chrisreedfilm

Cycle of Violence: Liam Neeson Is on a (Slow) Tear Again in “Run All Night”

Run All Night (Jaume Collet-Serra, 2015)

When will Liam Neeson stop running? Since Taken, in 2008, he’s made a series of movies (including two Taken sequels) in which he plays a flawed man with killer skills who always rises to the occasion when duty (usually familial) calls. The man who once gave us Oskar Schindler has now become such a pop-cultural icon that he has become a parody of himself. I hope the money is good. Sure, many of these films are entertaining, but they’re getting old along with Neeson, who just recently announced that he’ll stop making them in about two years. Finally! That’s a good thing, because if Run All Night is any guide, there’s not much left to do with the genre (other than to not do it well).

Made by a man who has twice previously put Neeson through his paces – in Unknown and Non-Stop – Run All Night features Neeson as a New York Irish gangster in the employ of Ed Harris (Snowpiercer). An alcoholic wreck, Neeson’s Jimmy Conlon is haunted by the memory of the men he has killed over the years, and wracked by guilt over his neglect of his family. He has an adult son – played by Joel Kinnaman (who has to start making better movie choices) – who now avoids all contact. But this being a tight-knit movie world, that son eventually runs head-on into Ed Harris’s boy – played by Boyd Holbrook (terrific in Little Accidents, but wasted here) – bad things happen, and suddenly the two Conlon men must learn to get along in order to survive. It takes a long time getting to the action (which is why we watch these kinds of films in the first place) – indeed, “Jog All Night” might be a better title, or perhaps “Taken It Slow” – and the backstory we sit through beforehand is a bit of a slog, but once the violence (sort of) erupts, there are some decent thrills. Until there aren’t.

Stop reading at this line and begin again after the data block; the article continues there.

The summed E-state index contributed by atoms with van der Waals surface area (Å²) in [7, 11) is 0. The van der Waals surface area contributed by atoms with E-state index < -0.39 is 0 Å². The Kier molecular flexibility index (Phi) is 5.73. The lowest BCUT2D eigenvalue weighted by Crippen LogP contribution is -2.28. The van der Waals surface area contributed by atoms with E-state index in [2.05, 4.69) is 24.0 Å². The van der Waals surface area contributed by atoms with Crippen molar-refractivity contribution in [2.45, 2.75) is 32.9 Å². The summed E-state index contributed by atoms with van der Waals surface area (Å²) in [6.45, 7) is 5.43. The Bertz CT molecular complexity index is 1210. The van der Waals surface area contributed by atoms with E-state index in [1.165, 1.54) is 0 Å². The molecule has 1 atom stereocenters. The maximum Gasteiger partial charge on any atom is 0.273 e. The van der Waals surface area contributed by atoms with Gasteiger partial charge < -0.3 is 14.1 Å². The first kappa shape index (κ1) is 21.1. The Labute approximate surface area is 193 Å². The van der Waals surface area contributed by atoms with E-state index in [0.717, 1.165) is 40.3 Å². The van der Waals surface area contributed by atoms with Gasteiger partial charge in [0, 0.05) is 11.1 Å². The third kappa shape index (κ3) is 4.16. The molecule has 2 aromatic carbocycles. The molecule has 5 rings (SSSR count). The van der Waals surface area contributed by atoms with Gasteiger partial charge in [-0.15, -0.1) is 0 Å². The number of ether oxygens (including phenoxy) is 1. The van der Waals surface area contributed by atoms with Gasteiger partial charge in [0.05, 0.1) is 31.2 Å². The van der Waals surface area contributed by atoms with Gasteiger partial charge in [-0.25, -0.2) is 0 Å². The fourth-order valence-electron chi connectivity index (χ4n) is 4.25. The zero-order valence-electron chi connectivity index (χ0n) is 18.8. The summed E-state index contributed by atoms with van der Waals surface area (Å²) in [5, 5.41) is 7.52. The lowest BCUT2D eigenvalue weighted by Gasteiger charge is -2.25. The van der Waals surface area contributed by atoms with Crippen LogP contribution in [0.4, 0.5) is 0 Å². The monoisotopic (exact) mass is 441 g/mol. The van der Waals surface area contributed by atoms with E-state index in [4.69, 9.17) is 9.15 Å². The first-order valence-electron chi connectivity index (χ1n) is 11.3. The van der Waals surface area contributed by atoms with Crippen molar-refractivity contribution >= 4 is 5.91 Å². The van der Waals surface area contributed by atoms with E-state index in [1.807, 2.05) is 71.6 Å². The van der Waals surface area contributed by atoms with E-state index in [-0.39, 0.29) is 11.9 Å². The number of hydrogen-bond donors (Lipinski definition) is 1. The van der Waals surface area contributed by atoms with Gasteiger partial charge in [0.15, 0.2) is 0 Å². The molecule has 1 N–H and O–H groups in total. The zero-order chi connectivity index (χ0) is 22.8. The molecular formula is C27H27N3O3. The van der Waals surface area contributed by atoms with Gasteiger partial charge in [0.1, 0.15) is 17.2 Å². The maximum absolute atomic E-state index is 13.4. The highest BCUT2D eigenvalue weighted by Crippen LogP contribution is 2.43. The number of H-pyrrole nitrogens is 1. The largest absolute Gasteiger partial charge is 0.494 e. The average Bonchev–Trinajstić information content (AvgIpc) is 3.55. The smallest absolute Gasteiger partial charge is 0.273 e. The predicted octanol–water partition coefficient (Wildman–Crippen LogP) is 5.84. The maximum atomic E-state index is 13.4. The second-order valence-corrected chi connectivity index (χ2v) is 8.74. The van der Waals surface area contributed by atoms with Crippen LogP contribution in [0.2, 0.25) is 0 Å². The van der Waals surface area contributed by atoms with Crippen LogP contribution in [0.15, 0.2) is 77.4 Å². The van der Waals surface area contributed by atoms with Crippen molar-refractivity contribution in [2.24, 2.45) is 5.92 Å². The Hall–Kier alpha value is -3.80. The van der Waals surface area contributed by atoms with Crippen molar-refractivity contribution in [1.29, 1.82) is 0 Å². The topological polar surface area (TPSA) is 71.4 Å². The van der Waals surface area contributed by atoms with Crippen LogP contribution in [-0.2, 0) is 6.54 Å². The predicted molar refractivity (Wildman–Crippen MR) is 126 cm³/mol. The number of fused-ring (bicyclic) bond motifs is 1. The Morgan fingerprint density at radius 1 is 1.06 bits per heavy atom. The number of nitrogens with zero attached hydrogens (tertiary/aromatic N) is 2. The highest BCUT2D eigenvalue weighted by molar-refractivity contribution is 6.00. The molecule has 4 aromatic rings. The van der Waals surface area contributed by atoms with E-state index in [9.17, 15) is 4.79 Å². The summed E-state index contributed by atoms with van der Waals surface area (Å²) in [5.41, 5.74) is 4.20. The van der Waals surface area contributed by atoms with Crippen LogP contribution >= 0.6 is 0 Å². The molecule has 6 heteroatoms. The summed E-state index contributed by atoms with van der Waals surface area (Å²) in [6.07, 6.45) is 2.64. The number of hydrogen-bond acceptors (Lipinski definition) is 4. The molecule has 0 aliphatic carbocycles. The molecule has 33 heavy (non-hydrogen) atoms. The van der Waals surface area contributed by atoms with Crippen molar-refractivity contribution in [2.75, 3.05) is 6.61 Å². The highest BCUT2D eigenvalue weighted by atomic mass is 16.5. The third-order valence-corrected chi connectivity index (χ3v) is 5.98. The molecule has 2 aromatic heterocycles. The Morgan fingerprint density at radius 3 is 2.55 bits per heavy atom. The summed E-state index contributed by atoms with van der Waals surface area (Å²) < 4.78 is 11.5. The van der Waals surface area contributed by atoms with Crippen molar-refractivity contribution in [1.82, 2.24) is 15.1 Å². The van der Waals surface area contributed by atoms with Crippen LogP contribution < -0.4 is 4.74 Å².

Among those thrills is a pretty nifty car chase involving crooked cops that raised my adrenaline to a satisfying level and a few other sequences that, to be honest, are rapidly fading from my memory. What isn’t vanishing so quickly is my slight queasiness over the movie’s odd (but normal, by Hollywood standards) racial politics. Or maybe “politics” is the wrong word. The film simply shows the same neglect towards people of color as Jimmy has shown towards his son all these years. They’re mostly convenient props, and you need them around (maybe), but treating them like real characters isn’t necessary. Common (excuse me, Oscar-winner Common) shows up as a lethal hit man, and then there’s the fatherless African-American boy – “Legs,” played by Aubrey Joseph (Fading Gigolo) – mentored by Conlon, Jr. There’s also a building-full of screaming low-income residents who find themselves under siege when the Conlons hide out in their apartments. Fun stuff. And those are three-dimensional characterizations compared to the film’s women (who? what? where?). Again, nothing new (and after all, I really just want more car chases).

If director Jaume Collet-Serra and writer Brad Ingelsby (Out of the Furnace) had simply accepted the terms of the genre and given us the high-octane thrills we crave minus the pseudo-operatics they feel a need to throw in upon occasion, then the film might have worked as a low-rent Taken (already cheap enough). As it is, it’s too often soggy when it should be firm, too often meandering when it should be brisk. We do not need to see the mother (with whom we have barely spent screen time) of a recently deceased character collapse in the arms of her husband. What we need is a little less conversation (unless it’s good non-expositional talk, which it never is), and a little more action please (thank you, Elvis!).